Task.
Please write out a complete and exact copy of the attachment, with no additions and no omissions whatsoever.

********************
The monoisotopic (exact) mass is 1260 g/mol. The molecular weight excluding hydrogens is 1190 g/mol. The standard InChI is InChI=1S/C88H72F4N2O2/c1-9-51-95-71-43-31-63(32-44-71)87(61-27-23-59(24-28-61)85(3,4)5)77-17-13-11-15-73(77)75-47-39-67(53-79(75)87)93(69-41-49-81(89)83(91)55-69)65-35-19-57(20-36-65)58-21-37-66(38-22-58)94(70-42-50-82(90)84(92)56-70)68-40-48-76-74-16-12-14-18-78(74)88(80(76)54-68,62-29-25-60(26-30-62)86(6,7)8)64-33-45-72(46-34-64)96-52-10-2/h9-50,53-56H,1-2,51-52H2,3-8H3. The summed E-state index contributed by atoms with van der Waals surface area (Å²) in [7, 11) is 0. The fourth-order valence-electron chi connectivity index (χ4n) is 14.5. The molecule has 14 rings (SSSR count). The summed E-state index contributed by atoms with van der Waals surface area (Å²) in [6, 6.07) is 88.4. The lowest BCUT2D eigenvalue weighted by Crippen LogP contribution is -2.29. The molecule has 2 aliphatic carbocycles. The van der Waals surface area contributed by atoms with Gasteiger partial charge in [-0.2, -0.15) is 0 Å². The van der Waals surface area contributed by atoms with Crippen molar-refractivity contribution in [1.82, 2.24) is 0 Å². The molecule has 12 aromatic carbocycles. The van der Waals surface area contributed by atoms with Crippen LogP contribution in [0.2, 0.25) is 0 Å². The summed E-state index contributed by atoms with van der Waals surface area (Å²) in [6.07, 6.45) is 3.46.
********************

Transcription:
The monoisotopic (exact) mass is 1260 g/mol. The molecular weight excluding hydrogens is 1190 g/mol. The standard InChI is InChI=1S/C88H72F4N2O2/c1-9-51-95-71-43-31-63(32-44-71)87(61-27-23-59(24-28-61)85(3,4)5)77-17-13-11-15-73(77)75-47-39-67(53-79(75)87)93(69-41-49-81(89)83(91)55-69)65-35-19-57(20-36-65)58-21-37-66(38-22-58)94(70-42-50-82(90)84(92)56-70)68-40-48-76-74-16-12-14-18-78(74)88(80(76)54-68,62-29-25-60(26-30-62)86(6,7)8)64-33-45-72(46-34-64)96-52-10-2/h9-50,53-56H,1-2,51-52H2,3-8H3. The summed E-state index contributed by atoms with van der Waals surface area (Å²) in [7, 11) is 0. The fourth-order valence-electron chi connectivity index (χ4n) is 14.5. The molecule has 14 rings (SSSR count). The summed E-state index contributed by atoms with van der Waals surface area (Å²) in [6, 6.07) is 88.4. The lowest BCUT2D eigenvalue weighted by Crippen LogP contribution is -2.29. The molecule has 2 aliphatic carbocycles. The van der Waals surface area contributed by atoms with Gasteiger partial charge in [-0.2, -0.15) is 0 Å². The van der Waals surface area contributed by atoms with Crippen molar-refractivity contribution in [1.82, 2.24) is 0 Å². The molecule has 12 aromatic carbocycles. The van der Waals surface area contributed by atoms with Crippen LogP contribution in [0.2, 0.25) is 0 Å². The summed E-state index contributed by atoms with van der Waals surface area (Å²) in [6.07, 6.45) is 3.46.